Which came first: the Chicken or the Egg?

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There’s an unusual situation in the South West according to Russell Crofts of Knight Frank, in that a lack of supply seems to have led to a low take-up and that in turn has resulted in few if any new sheds being built in the region.

Crofts says: “The steady take-up in Bristol of about three million sq ft a year has created a chicken and egg scenario. With demand at that level, no one has been willing to speculatively develop large new buildings. However, without this supply, demand is unlikely ever to exceed its historic levels.”

Indeed Robert Cleeves of King Sturge is of the same opinion: “The take up for Bristol in 2006 was 2.065 million sq ft against 2.9 million sq ft in 2005, it is perceived that this drop of 28 per cent in take up is not a reflection on the lack of demand but a function of the restricted supply.”

Andrew Ridler of Alder King points out that lack of supply has been an ongoing theme in the region. And where there are sites, the need for warehousing is coming into conflict with the vision of the planners. In Bristol, he says, land suitable for logistics applications is increasingly going for housing and office development. Ridler is also concerned at the lack of speculative industrial development taking place in the region.

Atisreal’s Adam Booth last year took on the refurbished Coors building at Aztec West. The 52,000 sq ft warehouse with 18,000 sq ft of offices was given a major overhaul ensuring flexible space so that the unit could be sub-divided or multi-let depending on requirements.

Booth says: “This is one of the only sheds of its size currently available in Bristol. The market is suffering from a lack of good quality, well-located distribution facilities and this ticks all the boxes.”

Colin Steele of Rapley is also hoping the lack of supply will find in his favour. He is looking to assign the former Wm Morrison warehouse on Cribbs Causeway. The 385,000 sq ft property boasts 55 dock and five level access doors, 270 car parking spaces and 97 HGV spaces. It has everything there down to the staff canteen.

“It’s a great opportunity to provide operators with an immediate solution. No one else is quite there at the moment,” says Steele. Rapleys is quoting £5.10 per sq ft and there are 13 years remaining on the lease. At present GIST occupies 160,000 sq ft – mostly the chilled storage for a contract with M&S but the short-term lease runs out in 2008.

The lack of supply across the board has also meant that there has been strong rent growth for second hand buildings especially says Crofts ‘anything with a yard’. Rent levels for small units have increased by anything up to 20 per cent.

However, the rent growth, the feeling that lack of supply is holding the market back has had a galvanising effect on developers and finally there is movement.

Not least of course with the news that Constellation Europe has decided to opt for Rosemound’s RD Park Bristol scheme and has taken a pre-let on an 800,000 sq ft warehouse there.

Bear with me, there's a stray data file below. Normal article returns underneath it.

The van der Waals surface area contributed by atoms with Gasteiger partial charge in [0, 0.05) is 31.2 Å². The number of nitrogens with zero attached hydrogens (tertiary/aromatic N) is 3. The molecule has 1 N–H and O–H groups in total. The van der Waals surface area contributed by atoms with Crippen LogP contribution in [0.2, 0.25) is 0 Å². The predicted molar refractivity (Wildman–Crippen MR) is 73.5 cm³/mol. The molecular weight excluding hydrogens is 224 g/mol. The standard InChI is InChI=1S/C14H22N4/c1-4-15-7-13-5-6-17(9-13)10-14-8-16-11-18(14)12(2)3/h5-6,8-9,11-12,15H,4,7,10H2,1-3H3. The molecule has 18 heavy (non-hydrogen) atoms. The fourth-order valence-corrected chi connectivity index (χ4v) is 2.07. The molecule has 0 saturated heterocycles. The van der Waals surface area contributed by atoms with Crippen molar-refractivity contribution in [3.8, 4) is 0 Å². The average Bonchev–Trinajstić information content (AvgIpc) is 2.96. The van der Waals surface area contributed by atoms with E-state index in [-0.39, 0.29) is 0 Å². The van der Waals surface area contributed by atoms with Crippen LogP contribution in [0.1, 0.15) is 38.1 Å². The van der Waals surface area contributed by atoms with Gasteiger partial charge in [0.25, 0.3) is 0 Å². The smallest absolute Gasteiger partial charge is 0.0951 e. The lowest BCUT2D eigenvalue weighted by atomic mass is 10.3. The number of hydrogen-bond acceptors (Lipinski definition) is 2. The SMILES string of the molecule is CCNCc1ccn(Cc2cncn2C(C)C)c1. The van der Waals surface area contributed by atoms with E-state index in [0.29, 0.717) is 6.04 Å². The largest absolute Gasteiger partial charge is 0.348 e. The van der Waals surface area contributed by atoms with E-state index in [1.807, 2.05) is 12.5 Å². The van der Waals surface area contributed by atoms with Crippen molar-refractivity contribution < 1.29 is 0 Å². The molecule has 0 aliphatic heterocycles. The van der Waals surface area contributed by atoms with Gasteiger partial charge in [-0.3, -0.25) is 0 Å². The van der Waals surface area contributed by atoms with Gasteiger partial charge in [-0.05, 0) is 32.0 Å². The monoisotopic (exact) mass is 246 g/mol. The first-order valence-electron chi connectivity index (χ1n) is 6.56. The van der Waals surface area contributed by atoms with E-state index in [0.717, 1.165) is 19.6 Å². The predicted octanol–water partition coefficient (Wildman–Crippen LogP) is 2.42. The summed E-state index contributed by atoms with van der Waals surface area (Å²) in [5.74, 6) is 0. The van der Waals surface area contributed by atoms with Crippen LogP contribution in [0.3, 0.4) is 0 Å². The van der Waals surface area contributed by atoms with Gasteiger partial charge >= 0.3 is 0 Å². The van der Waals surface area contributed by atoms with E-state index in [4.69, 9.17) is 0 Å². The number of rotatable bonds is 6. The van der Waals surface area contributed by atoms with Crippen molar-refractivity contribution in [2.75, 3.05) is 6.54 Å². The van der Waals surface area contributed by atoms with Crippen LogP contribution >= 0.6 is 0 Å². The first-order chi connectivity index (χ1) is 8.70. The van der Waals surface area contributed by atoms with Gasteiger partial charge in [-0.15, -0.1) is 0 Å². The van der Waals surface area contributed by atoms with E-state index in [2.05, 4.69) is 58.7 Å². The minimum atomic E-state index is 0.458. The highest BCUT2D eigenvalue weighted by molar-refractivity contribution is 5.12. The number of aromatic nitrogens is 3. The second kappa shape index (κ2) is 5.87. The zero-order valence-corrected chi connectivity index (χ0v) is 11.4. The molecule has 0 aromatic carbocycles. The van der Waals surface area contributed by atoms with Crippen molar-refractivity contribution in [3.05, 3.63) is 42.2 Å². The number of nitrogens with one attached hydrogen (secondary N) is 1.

The bottling company intend to construct the largest bonded warehouse in Europe alongside a dedicated bottling facility close to its existing distribution centre in Avonmouth.

The facility will increase warehousing capacity by 80,000 pallets – or approximately 53 million bottles of wine or other products and will be able to fill around 120 million bottles of wine every year. Construction will start imminently and it is intended that it will be fully operational during 2009.

Gazeley is the first off the blocks with its G.Park Bristol scheme at Redrow’s former 60-acre Western Approach development in Avonmouth. It is speculatively building two units of 206,000 sq ft and 112,000 sq ft in a joint venture with Hermes. Both buildings will have Gazeley’s standard eco initiatives as well as photovoltaics on their roofs, which will lead to substantial operational cost savings. The larger unit boasts 12m eaves height, 18 dock and four level access doors and parking for 40 HGVs on a secure 9.4-acre site. Letting agents are King Sturge and DTZ Debenham Tie Leung.


James Behrens of Gazeley says the decision to build speculatively was based on the belief that: “Now that logistics companies have addressed their south east solution a lot are looking to replicate success in the South West.”

He says research has shown a great deal of interest from both local and national distribution companies. There are two further plots; one of 26 acres, which could accommodate up to 590,000 sq ft, and one of 6 acres ideally suited for a 90,000 sq ft scheme.

Behrens says: “We are looking for pre-lets although we may start building the larger site – doing buildings in that size range is very rarefied and we will have to look at the market and see what happens.”

Rumour has it that ProLogis is going to take the bull by the horns and will develop a 540,000 sq ft cross-dock building straight out. If so it will be the biggest speculative build ever seen in the South West. Planning has yet to be finalised. Knight Frank and CBRE are joint agents on the site.

On a slightly smaller scale it looks like Rosemound will develop out the remainder of its land following the Constellation Europe deal, which could provide around 150,000 sq ft of space then there is St Modwen’s 55-acre Access 18 scheme in Avonmouth.